A flood induced by a TC is the most frequent natural disaster in the eastern coastal region of China (Zhang et al., 2020). The East Asian typhoon season is characterized by heavy inland rainfall and high storm tides, which are the major driving factors of coastal flood hazards in China. The slowdown in the forward speeds of landfalling TCs in the Northwest Pacific over the period 1949–2015 increased the risk of flooding from water levels and rainfall, even without considering the changes in storm strength (Kossin, 2018). The simultaneous and/or consecutive occurrence, both in time and space, of heavy rainfall and a high tide can lead to compound flooding (Wahl et al., 2015; Bilskie et al., 2021; Liu et al., 2022). Furthermore, the risk posed by the interactions between hydrometeorological events under the conditions of sea level rises and changing tidal regimes is bound to increase in the future (Idier et al., 2020). Despite the increasing threat of compound flooding events along the Chinese coast, owing to the unavailability of water level records during typhoon events, the associated joint probabilities and driving mechanisms have not been explored (Fang et al., 2021). This research intends to fill this important niche.
TCs often produce strong onshore winds and low barometric pressure, which cause extreme storm surges and, at the same time, generate heavy rainfall in the coastal region (Hoque et al., 2018; Sohn et al., 2021). However, the peak water level during a TC is not only the result of the combination of a storm surge and the astronomical tide. Additionally, the combination of the absolute sea level rise (SLR) due to global warming and the land subsidence due to urbanization has caused a relative sea level rise (RSLR) (IPCC, 2021; Jebbad et al., 2022). According to the Regulations of Shanghai Municipality on the Administration of Land Subsidence Prevention and Control, the land subsidence rate was 6.19 mm yr−1 from 1965 to 2001. Since 2001, the land subsidence rate has been controlled to varying degrees by adaptation measures such as recharging aquifers.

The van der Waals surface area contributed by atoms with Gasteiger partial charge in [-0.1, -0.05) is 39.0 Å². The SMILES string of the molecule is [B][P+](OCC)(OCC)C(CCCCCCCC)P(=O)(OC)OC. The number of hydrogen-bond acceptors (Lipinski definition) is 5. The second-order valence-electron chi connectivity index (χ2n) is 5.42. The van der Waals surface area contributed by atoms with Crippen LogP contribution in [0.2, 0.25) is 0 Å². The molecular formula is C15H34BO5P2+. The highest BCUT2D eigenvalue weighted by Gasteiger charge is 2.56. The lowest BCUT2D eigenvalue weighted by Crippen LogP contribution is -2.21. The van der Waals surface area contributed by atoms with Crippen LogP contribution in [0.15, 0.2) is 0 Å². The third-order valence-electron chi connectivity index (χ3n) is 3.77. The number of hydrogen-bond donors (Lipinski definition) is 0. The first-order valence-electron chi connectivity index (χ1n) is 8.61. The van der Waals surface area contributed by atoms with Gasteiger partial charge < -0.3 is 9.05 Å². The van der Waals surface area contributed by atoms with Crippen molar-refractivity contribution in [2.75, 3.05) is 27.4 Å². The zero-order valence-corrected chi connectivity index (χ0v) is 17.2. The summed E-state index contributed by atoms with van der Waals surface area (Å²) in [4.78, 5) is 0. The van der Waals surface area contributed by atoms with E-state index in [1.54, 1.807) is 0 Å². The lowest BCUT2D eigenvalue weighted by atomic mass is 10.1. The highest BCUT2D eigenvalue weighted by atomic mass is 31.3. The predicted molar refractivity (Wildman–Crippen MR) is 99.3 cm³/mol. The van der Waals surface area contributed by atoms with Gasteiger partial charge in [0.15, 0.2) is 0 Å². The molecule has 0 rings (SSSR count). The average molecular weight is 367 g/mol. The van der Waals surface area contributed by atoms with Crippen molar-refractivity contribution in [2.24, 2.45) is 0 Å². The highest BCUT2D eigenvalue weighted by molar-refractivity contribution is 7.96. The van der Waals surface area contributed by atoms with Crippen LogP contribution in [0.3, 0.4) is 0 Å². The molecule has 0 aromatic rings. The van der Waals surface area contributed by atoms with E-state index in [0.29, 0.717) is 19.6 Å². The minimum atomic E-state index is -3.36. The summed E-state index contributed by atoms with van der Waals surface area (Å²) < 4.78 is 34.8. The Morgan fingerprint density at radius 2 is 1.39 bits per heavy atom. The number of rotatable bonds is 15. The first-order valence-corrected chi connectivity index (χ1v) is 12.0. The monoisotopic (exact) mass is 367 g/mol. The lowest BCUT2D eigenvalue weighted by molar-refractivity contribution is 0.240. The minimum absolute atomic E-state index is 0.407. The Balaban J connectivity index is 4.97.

This study establishes the joint distribution of peak water level and rainfall during typhoon events in the Shanghai estuary region, with the aims being to better understand the risk of compound flooding and to improve the assessment of the flood-defence design standard for adaptation strategies. Our modelling framework couples a state-of-the-art hydrodynamic model and statistical model. This model coupling enables us to quantify the joint distribution of rainfall and storm surge events during the typhoon season, and also to consider the comparative cases with and without RSLR for Shanghai. The procedure for the modelling framework is as follows. First, the peak water levels, consisting of astronomical tides, storm surges associated with TCs, and the RSLR, in Shanghai over the period 1961–2018 are generated using the D-Flow Flexible Mesh (D-Flow FM) model, after which a compound hazard scenario for deriving design values is chosen. Second, we compare and investigate the peak water levels with and without RSLR, and we select the extreme compound flood events according to the design standard of the joint hazard scenario. Finally, we analyse the contributions of the storm surge, astronomical tide, and RSLR to the peak water level based on the top seven extreme compound flood events over the study period. We provide a framework that could be applied to other coastal cities that face the same constraint of unavailable water level records. The findings from our research could be useful for decision makers when developing coastal flood defence measures in Shanghai and other East Asian coastal cities. This is the major contribution of this research.